During the 1995 regular season, Marshall went off for 15 combined TDs (a few more in the receiving game), handed the Colts another extra victory for their first season above .500 since 1992, making QB Jim Harbaugh look a lot better than he was, though I'll give Jimmy Michigan a ton of credit: he knew to give Faulk the ball and get the hell outta the way.
But something clicked and Harbaugh became an effective quarterback thanks to Faulk's tremendous play, forcing the levels of those around him to rise and suddenly, out of nowhere, the Indianapolis Colts were a playoff team....thanks to Faulk.
When Faulk went down due to a nagging toe injury (flaring up after a 16 yard gain in the Wild Card round vs San Diego) Harbaugh led the Colts within 4 points of beating Neil O'Donnell's Pittsburgh Steelers for a trip to play the Dallas Cowboys in Super Bowl XXX...
Still, I honestly don't think the 1995 Colts squad come even close to that level of competitive fire without drafting a Louisiana kid like Marshall Faulk.
After a few injury-shortened years, 1998 became Marshall's most outrageous yet, playing alongside another Louisiana young gun, QB Peyton Manning. During their high octane offensive season in the face of adversity (as the Colts only won 3 games), Manning combined with Faulk for 906 yards through the air to go alongside Faulk's 1,319 on the ground...
One of the single coolest seasons you'll ever see from a running back...just watch.
But when he was traded to St. Louis the next year, it started off as a nightmare scenario: first, being sent away from such a promising offensive setup next to Peyton Manning, then in St. Louis, Trent Green going down with a season ending injury during preseason...nothing looked good.
Then, QB Kurt Warner shoved a flaming grocery cart through an empty parking lot, picked up a football, took the reins of Mike Martz's whizkid offense, WRs Tory Holt and Isaac Bruce stood up as the two premier pass catchers in the game, Head Coach Dick Vermeil cried as much as he won and suddenly, the Greatest Show on Turf was born.
Cashing in on their unforgettable, 1999 conquest with a classic, cardiac finish Super Bowl victory over Tennessee, most believed Dick Vermeil's St. Louis Rams would become a never-ending dynasty. Though Jeff Fisher's defense may have stuffed him for only 17 rushing yards, his 90 receiving yards were the most for any running back in a Super Bowl at that time.
In 2000, Marshall won the MVP, but St. Louis underachieved in the playoffs;
2001 saw a return to the Super Bowl stage, the Louisiana-native rushing for 76 yards to go with 54 receiving in an emotional homecoming at the Superdome....
Somehow, the Rams would lose by a field goal, a reversal of fortunes from 1999...Marshall Faulk so unlucky throughout his career once more.
Faulk even won a trio of consecutive Offensive Player of the Year Awards from 1999-2001, producing magic the immediate instance he first walked under the arch, while Nelly's "Country Grammar" could be heard blasting from the window of every Impala or Escalade in the distance.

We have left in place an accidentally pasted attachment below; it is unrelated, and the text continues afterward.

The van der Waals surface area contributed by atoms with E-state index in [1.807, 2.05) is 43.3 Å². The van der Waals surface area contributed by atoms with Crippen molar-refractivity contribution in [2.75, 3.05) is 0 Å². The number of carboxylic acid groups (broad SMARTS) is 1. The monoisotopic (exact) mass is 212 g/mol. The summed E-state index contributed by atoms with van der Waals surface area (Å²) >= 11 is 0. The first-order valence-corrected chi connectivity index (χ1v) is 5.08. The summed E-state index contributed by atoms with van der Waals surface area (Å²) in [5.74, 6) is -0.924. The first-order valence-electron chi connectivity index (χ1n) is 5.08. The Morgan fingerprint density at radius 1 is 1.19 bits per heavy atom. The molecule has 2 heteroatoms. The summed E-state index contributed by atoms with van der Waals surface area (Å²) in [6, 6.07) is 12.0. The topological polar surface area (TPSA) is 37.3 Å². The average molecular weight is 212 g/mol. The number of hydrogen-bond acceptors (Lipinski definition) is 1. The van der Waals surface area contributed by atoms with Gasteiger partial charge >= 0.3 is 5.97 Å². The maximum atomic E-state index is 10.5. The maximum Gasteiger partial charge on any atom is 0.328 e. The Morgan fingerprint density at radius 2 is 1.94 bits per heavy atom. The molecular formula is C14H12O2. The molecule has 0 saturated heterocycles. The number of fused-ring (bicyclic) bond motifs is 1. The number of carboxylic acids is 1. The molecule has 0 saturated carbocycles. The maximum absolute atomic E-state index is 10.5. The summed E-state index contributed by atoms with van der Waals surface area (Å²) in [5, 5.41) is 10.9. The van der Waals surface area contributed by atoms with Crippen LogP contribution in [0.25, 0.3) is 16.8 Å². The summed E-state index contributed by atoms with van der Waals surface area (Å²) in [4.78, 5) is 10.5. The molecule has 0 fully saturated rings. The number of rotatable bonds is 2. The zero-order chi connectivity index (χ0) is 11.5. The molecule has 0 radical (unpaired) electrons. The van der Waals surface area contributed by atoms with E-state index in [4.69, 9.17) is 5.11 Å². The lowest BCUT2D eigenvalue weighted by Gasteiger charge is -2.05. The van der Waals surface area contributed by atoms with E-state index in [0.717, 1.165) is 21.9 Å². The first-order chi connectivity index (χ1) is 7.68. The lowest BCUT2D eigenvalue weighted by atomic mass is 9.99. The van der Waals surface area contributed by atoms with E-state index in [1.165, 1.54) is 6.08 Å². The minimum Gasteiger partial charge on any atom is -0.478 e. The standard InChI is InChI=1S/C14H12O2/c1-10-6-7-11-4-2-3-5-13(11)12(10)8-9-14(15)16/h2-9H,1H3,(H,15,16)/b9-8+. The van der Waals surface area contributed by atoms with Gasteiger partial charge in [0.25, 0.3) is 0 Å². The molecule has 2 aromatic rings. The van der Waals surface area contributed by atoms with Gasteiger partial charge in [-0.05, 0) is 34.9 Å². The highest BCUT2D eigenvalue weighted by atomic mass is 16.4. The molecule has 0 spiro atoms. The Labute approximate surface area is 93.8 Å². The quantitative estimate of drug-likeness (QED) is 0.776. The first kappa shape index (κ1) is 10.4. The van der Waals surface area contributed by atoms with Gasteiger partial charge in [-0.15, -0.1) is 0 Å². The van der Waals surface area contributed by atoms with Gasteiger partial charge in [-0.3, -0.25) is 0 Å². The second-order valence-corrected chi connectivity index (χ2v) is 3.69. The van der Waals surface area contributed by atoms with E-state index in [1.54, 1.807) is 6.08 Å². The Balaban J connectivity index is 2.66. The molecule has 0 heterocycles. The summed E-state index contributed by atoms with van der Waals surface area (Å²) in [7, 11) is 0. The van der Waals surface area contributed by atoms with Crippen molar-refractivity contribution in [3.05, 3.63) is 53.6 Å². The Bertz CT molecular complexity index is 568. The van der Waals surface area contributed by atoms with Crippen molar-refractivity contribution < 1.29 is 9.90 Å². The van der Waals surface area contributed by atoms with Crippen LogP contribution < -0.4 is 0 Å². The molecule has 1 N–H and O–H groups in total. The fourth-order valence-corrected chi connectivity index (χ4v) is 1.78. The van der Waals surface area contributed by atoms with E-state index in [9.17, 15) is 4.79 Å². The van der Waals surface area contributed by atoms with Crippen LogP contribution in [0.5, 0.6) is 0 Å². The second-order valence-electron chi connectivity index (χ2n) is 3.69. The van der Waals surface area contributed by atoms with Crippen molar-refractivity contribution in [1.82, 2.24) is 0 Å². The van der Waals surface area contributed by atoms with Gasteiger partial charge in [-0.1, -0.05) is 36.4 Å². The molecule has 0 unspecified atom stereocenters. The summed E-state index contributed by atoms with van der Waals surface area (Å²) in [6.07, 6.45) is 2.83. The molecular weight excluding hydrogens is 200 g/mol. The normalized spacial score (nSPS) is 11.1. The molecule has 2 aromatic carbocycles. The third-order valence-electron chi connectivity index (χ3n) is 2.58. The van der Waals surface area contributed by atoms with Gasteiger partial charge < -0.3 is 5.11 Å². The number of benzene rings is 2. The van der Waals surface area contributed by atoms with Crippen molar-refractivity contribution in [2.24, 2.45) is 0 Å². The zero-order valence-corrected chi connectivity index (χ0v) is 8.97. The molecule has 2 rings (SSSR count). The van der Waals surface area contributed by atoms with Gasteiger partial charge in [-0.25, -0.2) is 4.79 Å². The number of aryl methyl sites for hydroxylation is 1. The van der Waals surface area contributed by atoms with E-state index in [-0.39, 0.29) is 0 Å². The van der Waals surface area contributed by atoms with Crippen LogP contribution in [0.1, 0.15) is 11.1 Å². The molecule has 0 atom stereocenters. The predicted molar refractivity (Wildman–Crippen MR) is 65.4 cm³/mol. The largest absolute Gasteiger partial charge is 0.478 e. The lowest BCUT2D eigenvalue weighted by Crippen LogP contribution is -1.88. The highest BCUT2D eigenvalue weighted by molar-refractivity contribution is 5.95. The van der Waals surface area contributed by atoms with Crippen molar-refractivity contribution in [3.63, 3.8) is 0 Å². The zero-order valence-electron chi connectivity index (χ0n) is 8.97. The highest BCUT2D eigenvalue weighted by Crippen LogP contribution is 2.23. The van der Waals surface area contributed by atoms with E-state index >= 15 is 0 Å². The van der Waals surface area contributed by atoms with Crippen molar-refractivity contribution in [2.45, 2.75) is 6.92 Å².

Simply one of the most dominant players I've ever witnessed, Marshall Faulk is eerily too often left out of the "greatest RBs of all time" discussions.
Well, he sure as hell won't be here.
-2 SUPER BOWLS
-14x PRO BOWLER
-2x NFL OFFENSIVE PLAYER OF THE YEAR
-COMEBACK PLAYER OF THE YEAR
-PRO FOOTBALL HALL OF FAME
-BCS ORANGE BOWL APPEARANCE
Sure, Bradshaw has more Super Bowls...but this list is about transcendence and "what coulda been".....if Peyton Manning signs for LSU in the mid 90s, the Tigers are winning a National Championship...this was a bidding war for Archie's affections and Phillip Fulmer's ability to acquiesce to the Mannings' every demand made the Volunteers the hot ticket.
But don't you ever forget it: Peyton Manning is a Louisiana-native....a New Orleans native....and he should've played for LSU...the Tigers had to make it happen but failed due to the poor infrastructure at the time.
Head Coach Gerry DiNardo didn't have a lot to work with and frankly, DiNardo did a hell of a job to even bring the program to a point where Nick Saban could create an ascendancy and develop a national power which still stands to this day....but you just cannot miss on Isidore Newman High hero Peyton Manning, a young slinger who grew up in Louisiana, an area where his father was still a hero despite the Saints' struggles.
Well, after all of it, Manning ended up at Tennessee, went to the NFL's Colts and into a first ballot Hall of Fame career...an icon and legend of the game who could've elevated the Tigers' entire program in the same fashion as 2018-20 Joe Burrow, only 24 years earlier...
An Ultimate "What If"....
by LONN PHILLIPS SULLIVAN
Copyright 2021 Uninterrupted Writings Inc LLC
SHOUTOUTS: Duchess, all will be well!